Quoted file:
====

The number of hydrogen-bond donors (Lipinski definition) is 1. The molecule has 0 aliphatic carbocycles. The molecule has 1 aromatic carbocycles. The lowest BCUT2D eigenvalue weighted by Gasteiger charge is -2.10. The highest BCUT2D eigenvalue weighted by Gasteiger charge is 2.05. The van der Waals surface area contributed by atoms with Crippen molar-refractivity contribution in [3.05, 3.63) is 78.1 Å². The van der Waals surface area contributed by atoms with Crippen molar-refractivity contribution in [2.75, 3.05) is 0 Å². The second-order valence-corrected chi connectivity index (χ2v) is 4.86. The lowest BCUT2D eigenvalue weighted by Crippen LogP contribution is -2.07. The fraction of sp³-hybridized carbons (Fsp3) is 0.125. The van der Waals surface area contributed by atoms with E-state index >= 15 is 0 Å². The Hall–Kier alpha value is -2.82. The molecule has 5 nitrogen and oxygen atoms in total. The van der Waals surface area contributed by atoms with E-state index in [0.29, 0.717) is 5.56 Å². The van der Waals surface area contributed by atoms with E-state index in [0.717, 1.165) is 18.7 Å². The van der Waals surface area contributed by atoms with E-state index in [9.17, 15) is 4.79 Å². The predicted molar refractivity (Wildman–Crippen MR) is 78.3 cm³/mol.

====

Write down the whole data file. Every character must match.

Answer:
The number of hydrogen-bond donors (Lipinski definition) is 1. The molecule has 0 aliphatic carbocycles. The molecule has 1 aromatic carbocycles. The lowest BCUT2D eigenvalue weighted by Gasteiger charge is -2.10. The highest BCUT2D eigenvalue weighted by Gasteiger charge is 2.05. The van der Waals surface area contributed by atoms with Crippen molar-refractivity contribution in [3.05, 3.63) is 78.1 Å². The van der Waals surface area contributed by atoms with Crippen molar-refractivity contribution in [2.75, 3.05) is 0 Å². The second-order valence-corrected chi connectivity index (χ2v) is 4.86. The lowest BCUT2D eigenvalue weighted by Crippen LogP contribution is -2.07. The fraction of sp³-hybridized carbons (Fsp3) is 0.125. The van der Waals surface area contributed by atoms with E-state index >= 15 is 0 Å². The Hall–Kier alpha value is -2.82. The molecule has 5 nitrogen and oxygen atoms in total. The van der Waals surface area contributed by atoms with E-state index in [0.29, 0.717) is 5.56 Å². The van der Waals surface area contributed by atoms with E-state index in [0.717, 1.165) is 18.7 Å². The van der Waals surface area contributed by atoms with E-state index in [9.17, 15) is 4.79 Å². The predicted molar refractivity (Wildman–Crippen MR) is 78.3 cm³/mol.